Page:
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Role Modelling in Music

Role modelling is an essential aspect of life. It is the stepping stone to a meaningful success without which failure is more likely. It is very key in shaping the outcome of what we intend to be and how to attain the perceived greatness embedded in us.

Wikipedia defines a role model as “someone who is worthy of imitation or a person whose behaviour, example, or success is or can be emulated by others.”

Expanding this definition, we can say there are two types of role modelling: positive and negative. Role modelling is a process of mentoring a disciple, follower or subordinate to become like his or her superior or leader. It's a unit of discipleship.

Role Modelling in Music Nii Adjetey Cleland, writer at Choral Music Ghana, shares his thoughts with us about role modelling in the current climate of enthusiasm Ghanaian art music is experiencing.

I believe positive role modelling should be incorporated into our contextual Ghanaian choral music as we are putting all resources together in its renaissance, re-branding and promotion as the most essential example of African music.

It is necessary to give an overwhelming acknowledgement to the people who worked to define what Ghanaian choral music should sound like. With much respect, names like the late Dr. Ephraim Amu (composer of the famous Yen Ara Asase Ni and the inventor of modern Atenteben), Emmanuel Pappoe Thompson (composer of Miyɛ Gbɔmɔ Ko and Ayeeko ), Philip Gbeho (composer of the music for Ghana’s national anthem), Emeritus Nana Kwambena Nketiah (the most renowned, living ethnomusicologist), N.Z Nayo, Entsua - Mensah, A. Amissah, Ata Annan Mensah, Kenneth Kafui (lecturer and composer), who are the true definition of Ghanaian art music cannot be overlooked. Their contributions are immeasurable.

It's very evident that these people have been noble examples and worthy of emulation by the current crop of Ghanaian art musicians who are diligently re-branding and promoting our cherished choral music with all their resources, with little support and recognition from the government.

The likes of Rev. Dr. Newlove Annan, George Essilfie Mensah, Osei Boateng, Sekyi Baidoo, James Varrick Armaah, Scott Benin, Sam Asare Bediako and a host of other people are doing so much in the industry, and on several occasions make references to the people who have impacted them positively to develop interest in music from different dimensions.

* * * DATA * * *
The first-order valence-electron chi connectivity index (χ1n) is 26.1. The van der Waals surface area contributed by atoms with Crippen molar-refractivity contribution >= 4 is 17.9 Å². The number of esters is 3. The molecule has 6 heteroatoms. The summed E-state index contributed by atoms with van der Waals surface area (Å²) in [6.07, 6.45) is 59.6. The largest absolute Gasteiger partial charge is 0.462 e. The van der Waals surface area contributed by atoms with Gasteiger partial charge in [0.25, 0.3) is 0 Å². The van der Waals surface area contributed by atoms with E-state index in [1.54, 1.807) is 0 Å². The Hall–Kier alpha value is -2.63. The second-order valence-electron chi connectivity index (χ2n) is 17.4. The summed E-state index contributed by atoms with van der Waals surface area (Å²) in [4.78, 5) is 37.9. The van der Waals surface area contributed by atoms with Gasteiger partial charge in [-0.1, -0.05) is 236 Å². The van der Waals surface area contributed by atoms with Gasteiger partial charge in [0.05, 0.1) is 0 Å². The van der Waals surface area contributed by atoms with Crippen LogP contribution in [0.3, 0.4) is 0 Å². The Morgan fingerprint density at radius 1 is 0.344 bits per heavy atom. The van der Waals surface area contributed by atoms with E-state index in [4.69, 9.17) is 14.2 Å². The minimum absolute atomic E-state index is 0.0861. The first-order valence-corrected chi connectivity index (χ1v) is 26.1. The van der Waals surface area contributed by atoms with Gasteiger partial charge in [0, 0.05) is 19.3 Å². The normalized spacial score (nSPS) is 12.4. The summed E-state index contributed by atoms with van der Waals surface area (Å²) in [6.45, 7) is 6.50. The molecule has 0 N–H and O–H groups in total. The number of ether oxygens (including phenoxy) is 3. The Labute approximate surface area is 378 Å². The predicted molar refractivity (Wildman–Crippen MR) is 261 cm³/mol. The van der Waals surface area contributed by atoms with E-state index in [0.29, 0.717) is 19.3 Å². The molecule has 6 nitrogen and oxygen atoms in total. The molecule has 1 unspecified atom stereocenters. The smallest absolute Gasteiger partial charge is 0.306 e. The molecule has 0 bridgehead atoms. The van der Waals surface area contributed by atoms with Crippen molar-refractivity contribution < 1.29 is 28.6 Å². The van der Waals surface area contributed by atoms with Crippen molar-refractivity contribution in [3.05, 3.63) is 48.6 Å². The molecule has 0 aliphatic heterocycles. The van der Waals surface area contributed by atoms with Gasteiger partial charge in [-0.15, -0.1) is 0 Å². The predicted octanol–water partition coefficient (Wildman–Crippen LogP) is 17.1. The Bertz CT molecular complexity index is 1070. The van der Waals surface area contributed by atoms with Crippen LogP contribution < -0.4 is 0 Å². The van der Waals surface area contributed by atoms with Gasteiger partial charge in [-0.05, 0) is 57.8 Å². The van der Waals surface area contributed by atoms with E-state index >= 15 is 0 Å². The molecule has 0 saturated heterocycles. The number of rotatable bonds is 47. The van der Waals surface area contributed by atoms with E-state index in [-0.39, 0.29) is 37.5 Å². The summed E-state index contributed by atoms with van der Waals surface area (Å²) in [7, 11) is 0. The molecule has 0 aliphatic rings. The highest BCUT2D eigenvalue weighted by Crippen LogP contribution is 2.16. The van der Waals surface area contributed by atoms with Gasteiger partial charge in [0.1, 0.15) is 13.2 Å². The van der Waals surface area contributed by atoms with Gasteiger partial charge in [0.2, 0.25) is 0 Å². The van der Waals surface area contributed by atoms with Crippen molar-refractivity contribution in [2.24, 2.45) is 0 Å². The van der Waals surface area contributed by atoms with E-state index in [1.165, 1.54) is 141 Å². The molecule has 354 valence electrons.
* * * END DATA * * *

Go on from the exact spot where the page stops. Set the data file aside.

It is appropriate to mention the wonderful woman in the industry who has been pulling strings together to facilitate the course: Rev. Dr. Mrs. Joyce Aryee. She is the stimulus that is provoking the success of Ghanaian choral music today. Her efforts are undisputed and inspiring to the upcoming young women in the industry.

Role Modelling in Music Nii Adjetey Cleland, writer at Choral Music Ghana, shares his thoughts with us about role modelling in the current climate of enthusiasm Ghanaian art music is experiencing.

Role modelling cuts across all sectors of the choral music industry, from directorship and "Choirship" as I call it. Good leadership and followership will serve as the pillars of sustaining and promoting choral music in Ghana and to gain the acknowledgement it deserves. Choirs and their directors must be have the yearning and desiring spirit of learning from reputable and established ensembles that are doing so well in the country.

"Setting an example is not the main means of influencing others; it’s the only means." - Albert Einstein.

Groups that are on the front line must be cautious of how they present themselves to those they are mentoring as Rosabeth Moss Kantor describes, "Leaders are more powerful role models when they learn than when they teach."

Recently, we have witnessed a series of internal and external workshops organised by various choirs for their members with experts from different backgrounds taking them through vocal exercises, organisational skills, and other interesting activities. These include the New Year Voice College (NVC), organised by Gramophone Ghana and the recently held Joyce Rosalind Aryee (JRA@70) workshop and concerts. All these are steps in the right direction. The are equipping and harnessing the musical skills of choristers.

These are laudable efforts which will immensely spring wonderful fruits at the long run; a massive investment!

I am calling for all stakeholders to take active participation in outlining and implementing realistic objectives and goals which can drive the industry to its rightful place. Leadership should also be responsible in acknowledging the efforts of key sponsors of the industry.

To conclude, it should be emphasised that the progress and success of the choral industry lies only in good leadership and role modelling skills which will build the foundation for future generations in sustaining and promoting our Ghanaian choral music heritage within and outside the boundaries of the country.